Former Yugoslav countries have spent almost 40 million euro of public money supporting war crimes suspects on trial at the Hague Tribunal, a BIRN investigation has revealed. The two countries which have lavished the most public money on suspects standing trial for war crimes at the International Criminal for the Former Yugoslavia are Croatia, which has spent over 28 million euro on three defendants, and Macedonia, which spent an estimated 9.5 million euro on just two men, BIRN has learned.
Macedonia’s internal conflict with Albanian rebels in 2001 only lasted for around six months, and as a result only two Macedonians were indicted by the UN-backed court in The Hague, but the impoverished Balkan state spent millions on defending, supporting and lobbying for interior minister Ljube Boskoski (who was ultimately acquitted of war crimes) and policeman Johan Tarculovski (who was convicted). Croatia meanwhile spent more than 28 million euro on defence costs alone for its three generals, Ante Gotovina, Mladen Markac and Ivan Cermak, who were all ultimately acquitted.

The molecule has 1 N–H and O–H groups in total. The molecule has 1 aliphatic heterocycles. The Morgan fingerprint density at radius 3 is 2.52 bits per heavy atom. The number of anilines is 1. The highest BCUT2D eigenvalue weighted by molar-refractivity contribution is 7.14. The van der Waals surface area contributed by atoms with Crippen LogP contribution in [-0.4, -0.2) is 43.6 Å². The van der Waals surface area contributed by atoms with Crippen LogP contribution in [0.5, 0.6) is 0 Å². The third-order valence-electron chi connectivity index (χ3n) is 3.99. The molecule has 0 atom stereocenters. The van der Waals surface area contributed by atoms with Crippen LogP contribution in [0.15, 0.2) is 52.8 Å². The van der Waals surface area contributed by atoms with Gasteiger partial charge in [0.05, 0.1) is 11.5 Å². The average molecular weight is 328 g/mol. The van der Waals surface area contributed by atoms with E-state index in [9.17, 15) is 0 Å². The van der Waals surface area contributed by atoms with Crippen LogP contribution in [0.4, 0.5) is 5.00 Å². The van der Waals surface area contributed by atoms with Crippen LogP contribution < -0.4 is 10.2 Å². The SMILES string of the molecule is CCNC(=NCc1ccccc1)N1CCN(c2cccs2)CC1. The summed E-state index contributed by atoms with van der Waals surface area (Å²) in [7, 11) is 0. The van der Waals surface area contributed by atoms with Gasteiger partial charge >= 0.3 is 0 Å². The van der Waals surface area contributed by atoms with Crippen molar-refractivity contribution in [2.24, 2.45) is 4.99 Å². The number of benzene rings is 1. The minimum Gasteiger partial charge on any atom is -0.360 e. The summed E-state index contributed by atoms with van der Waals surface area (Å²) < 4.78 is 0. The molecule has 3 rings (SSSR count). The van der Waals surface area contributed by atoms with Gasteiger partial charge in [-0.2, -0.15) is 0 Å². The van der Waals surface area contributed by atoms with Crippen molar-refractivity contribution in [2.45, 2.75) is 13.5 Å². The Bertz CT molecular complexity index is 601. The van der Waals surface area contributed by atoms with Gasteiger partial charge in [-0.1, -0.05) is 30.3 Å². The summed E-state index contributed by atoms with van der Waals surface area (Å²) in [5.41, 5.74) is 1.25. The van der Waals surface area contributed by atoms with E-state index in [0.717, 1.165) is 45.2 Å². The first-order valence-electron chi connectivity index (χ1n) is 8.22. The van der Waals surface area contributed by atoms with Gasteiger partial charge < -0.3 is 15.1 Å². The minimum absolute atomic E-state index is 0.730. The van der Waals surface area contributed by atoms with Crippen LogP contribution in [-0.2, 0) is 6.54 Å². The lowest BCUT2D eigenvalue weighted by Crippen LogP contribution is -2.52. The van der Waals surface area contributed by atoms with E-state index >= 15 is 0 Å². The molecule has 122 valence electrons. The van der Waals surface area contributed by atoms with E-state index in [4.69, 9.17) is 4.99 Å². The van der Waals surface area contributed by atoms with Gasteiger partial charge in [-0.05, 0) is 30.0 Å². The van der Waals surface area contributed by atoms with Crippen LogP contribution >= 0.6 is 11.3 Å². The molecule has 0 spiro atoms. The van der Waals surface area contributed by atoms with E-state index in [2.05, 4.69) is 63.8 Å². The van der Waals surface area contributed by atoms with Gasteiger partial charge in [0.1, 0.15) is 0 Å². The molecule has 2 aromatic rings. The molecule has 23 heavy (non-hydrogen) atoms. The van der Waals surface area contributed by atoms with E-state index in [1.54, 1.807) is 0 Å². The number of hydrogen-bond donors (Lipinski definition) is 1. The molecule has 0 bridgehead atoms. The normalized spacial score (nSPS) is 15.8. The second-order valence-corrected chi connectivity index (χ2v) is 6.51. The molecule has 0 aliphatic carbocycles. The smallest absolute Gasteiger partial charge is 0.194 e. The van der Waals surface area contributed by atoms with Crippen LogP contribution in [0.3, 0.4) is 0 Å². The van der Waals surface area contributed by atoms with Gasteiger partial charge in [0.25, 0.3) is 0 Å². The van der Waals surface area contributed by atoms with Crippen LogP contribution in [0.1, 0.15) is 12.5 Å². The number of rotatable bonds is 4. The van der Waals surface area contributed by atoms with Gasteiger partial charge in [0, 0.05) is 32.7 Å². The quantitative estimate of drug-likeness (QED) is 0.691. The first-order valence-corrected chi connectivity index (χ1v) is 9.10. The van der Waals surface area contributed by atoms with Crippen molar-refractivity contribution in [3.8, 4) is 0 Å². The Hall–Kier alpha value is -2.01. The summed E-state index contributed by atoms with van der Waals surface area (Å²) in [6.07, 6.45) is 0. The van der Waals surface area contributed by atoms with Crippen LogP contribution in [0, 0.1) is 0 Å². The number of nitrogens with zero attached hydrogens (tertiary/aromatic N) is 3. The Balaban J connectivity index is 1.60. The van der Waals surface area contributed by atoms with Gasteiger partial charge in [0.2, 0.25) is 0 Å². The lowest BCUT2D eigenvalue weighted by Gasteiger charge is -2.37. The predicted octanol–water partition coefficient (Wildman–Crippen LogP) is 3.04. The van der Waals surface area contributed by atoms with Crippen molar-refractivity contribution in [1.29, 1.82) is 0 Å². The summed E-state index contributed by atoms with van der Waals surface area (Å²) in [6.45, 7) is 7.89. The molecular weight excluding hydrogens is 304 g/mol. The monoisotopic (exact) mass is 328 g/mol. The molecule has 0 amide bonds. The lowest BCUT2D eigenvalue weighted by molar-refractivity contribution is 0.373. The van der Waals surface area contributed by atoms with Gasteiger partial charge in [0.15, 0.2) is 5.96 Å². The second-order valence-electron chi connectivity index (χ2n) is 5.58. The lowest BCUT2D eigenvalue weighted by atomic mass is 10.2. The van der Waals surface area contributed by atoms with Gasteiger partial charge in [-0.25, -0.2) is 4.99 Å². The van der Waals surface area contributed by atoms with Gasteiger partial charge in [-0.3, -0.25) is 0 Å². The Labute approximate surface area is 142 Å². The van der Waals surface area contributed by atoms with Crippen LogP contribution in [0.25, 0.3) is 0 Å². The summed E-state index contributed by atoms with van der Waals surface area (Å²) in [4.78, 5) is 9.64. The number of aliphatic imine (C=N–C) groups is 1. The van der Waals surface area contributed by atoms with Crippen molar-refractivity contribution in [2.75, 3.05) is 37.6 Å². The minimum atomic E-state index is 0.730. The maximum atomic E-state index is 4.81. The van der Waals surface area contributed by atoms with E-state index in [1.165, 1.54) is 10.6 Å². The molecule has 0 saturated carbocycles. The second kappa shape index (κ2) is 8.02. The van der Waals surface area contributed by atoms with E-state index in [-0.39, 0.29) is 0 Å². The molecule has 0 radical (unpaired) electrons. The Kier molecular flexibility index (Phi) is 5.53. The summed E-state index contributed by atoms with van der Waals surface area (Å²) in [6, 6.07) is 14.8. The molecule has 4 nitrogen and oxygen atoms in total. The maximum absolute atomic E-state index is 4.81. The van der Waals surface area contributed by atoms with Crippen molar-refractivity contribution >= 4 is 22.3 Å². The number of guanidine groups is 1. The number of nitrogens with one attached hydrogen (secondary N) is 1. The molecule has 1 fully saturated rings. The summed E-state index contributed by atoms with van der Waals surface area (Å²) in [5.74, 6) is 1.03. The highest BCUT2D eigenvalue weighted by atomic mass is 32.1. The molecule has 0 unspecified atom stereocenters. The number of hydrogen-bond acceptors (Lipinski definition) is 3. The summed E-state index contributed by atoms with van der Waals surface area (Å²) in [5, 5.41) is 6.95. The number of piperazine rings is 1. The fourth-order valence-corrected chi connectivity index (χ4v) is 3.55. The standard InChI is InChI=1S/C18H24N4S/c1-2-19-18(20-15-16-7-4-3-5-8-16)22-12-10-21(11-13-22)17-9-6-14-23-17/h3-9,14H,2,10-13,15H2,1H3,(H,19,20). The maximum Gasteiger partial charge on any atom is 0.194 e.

via balkan insight: How Ex-Yugoslav States Funded War Crimes Defendant